Surface Water Flooding Bigger Threat To Islands Than Thought

tresco flooding school green

Flooding at Tresco’s School Green last November. Photo courtesy of Eddie Birch.

The Council’s climate change officer says flooding from surface water could be a bigger threat to the islands than first thought.

David Senior, speaking at yesterday’s AONB Joint Advisory Meeting, says they’ve always discounted surface water flooding as being an issue here. Scilly has no rivers or inland bodies of water and the main danger has been identified as coming from the sea.

But David says the extreme wet weather since October has highlighted some areas that could be susceptible to flooding from rainwater.

The Porthloo and Longstone areas of St Mary’s and School Green on Tresco were particularly badly hit last November.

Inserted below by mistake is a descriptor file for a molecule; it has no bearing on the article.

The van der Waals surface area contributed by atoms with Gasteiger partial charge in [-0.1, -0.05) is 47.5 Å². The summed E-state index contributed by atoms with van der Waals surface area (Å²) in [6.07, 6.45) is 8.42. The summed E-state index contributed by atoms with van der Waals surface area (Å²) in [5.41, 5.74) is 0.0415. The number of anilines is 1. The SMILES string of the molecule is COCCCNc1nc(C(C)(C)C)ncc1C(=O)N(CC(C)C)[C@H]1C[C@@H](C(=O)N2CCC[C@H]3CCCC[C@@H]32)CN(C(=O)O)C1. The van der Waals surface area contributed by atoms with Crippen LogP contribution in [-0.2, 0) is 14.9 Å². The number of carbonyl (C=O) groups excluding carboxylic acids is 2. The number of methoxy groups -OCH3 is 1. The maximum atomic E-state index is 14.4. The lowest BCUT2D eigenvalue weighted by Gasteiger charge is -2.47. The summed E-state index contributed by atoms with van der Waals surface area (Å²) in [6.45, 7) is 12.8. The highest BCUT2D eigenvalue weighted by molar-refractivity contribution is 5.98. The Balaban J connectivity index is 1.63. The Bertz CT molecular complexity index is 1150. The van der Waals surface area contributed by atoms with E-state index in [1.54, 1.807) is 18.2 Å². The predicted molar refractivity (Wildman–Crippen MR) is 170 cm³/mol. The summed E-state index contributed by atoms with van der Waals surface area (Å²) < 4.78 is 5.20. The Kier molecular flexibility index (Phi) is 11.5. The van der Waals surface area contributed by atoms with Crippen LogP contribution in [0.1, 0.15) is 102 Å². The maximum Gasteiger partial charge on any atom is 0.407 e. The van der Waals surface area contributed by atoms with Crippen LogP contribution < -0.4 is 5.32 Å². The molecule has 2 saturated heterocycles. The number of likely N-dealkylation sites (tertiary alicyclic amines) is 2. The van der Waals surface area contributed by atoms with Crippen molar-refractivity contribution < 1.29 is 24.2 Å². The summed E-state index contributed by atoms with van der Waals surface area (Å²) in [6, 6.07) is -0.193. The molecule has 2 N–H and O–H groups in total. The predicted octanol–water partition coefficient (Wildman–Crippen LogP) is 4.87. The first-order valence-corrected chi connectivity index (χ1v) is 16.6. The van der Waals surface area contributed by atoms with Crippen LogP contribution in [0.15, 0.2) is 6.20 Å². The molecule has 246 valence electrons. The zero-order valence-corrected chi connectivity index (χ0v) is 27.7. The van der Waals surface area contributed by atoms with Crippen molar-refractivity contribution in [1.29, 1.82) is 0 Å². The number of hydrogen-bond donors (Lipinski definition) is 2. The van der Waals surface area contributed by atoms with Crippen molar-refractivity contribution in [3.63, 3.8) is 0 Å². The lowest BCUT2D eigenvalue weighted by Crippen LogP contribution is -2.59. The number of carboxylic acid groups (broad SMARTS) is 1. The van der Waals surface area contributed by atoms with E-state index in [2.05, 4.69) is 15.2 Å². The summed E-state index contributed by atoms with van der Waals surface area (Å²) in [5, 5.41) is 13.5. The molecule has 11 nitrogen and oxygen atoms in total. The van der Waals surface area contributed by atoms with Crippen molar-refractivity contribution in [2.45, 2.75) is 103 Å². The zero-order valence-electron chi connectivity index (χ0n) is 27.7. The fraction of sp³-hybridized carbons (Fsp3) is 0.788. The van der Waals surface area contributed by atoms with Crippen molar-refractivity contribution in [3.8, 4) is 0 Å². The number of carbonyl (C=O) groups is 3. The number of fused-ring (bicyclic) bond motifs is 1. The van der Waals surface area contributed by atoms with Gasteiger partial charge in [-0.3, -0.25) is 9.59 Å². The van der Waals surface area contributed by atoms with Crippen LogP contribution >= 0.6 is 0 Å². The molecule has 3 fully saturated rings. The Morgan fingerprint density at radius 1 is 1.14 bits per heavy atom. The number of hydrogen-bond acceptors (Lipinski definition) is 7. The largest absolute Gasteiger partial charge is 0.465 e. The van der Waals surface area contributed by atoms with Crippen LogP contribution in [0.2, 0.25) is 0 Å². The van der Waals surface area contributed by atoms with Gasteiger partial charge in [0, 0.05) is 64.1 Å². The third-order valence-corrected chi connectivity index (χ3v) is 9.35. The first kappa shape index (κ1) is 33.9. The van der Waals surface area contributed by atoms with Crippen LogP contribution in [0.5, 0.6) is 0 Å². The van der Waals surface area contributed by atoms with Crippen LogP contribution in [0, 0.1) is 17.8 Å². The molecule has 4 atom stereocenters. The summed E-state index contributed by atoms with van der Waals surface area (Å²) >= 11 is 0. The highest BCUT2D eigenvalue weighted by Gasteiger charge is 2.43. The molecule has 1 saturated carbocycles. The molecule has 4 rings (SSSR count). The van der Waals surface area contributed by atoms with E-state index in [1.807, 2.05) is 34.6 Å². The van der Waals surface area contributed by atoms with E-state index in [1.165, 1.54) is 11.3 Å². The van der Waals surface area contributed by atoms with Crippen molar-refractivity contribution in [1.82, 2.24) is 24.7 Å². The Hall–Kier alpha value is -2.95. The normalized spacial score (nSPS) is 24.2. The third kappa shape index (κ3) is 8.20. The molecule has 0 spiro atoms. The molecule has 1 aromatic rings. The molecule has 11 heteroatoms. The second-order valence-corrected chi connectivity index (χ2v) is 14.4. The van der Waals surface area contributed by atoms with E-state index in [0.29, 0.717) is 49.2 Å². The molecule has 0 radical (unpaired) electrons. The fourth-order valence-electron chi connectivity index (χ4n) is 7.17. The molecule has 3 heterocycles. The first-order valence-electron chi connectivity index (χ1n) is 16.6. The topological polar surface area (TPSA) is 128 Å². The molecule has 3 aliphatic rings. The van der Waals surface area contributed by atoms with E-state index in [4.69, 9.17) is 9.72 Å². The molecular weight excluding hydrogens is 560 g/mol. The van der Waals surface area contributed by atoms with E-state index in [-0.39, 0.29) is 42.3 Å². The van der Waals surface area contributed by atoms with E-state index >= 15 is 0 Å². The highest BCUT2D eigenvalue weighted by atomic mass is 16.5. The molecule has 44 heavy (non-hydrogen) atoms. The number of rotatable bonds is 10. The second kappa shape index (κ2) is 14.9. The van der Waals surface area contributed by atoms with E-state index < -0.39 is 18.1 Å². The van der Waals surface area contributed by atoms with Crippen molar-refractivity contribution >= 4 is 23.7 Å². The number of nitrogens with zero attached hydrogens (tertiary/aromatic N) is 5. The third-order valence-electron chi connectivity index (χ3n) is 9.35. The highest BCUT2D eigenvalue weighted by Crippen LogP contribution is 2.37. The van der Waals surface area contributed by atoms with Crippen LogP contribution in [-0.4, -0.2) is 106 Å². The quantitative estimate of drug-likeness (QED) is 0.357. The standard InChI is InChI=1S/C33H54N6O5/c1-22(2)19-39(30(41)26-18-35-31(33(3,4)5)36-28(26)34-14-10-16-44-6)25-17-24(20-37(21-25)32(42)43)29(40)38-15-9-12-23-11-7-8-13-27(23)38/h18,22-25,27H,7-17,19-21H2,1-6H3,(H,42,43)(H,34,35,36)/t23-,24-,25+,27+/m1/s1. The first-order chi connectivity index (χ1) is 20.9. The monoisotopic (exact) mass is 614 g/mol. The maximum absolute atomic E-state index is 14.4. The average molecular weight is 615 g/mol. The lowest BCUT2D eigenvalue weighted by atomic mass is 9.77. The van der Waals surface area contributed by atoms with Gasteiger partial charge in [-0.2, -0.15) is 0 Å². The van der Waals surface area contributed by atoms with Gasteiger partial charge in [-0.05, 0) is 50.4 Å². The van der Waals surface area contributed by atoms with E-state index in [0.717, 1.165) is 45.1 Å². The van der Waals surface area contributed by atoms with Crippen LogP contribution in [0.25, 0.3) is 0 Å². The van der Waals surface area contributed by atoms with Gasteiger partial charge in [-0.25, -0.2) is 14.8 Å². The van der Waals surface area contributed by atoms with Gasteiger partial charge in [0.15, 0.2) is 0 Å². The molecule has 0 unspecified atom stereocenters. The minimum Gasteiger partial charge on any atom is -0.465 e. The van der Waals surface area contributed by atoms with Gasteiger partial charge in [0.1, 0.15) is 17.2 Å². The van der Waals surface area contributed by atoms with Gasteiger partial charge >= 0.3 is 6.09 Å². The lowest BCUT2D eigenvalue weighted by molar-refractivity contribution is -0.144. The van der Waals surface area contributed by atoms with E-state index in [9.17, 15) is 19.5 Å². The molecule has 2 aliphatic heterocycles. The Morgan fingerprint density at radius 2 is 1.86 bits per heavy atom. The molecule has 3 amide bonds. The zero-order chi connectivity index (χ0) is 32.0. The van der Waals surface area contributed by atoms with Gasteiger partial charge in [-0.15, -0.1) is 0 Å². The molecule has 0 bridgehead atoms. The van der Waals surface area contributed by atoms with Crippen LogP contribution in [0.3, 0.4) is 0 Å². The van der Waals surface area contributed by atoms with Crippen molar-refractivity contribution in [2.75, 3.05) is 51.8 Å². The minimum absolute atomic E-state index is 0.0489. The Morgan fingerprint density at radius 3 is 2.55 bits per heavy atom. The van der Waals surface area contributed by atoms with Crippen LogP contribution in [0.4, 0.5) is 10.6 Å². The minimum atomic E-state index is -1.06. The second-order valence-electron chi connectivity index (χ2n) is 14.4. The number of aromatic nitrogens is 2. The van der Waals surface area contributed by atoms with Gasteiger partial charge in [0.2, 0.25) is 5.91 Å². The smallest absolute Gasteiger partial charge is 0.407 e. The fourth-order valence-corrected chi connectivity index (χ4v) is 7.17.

David says some flooding was caused by insufficient drainage in the Lower Moors area and engineers from the Environment Agency will be inspecting this when they visit at the end of the month.

The recent bad weather does not seem to have caused any coastal erosion, although there was some flooding reported in Hugh Town, caused by a combination of high tides and strong winds.

There has also been some damage to the sea wall below Tregarthen’s Hotel and David says they need to work with the Duchy, who own the wall, and the Environment Agency to work out how to get this fixed.

Richard McCarthy expressed his disappointment that work to strengthen the sea wall at Holgate’s Green had not started as planned in November. The Council has received £116,000 from the government to fund this and other work.

David said this was due to problems identifying suitable building material for the project. The Council had wanted to use recycled, crushed glass to back-fill the wall, but the Environment Agency had refused permission, as they didn’t think it was up to the job.

Chief Technical Officer, Neville Gardner is now looking to buy a new glass crusher, which will produce fine builders’ sand, and they’re awaiting a decision on this new material before work starts.

The Council may also extend the strengthening work further along the harbour, under Schooner’s Hotel.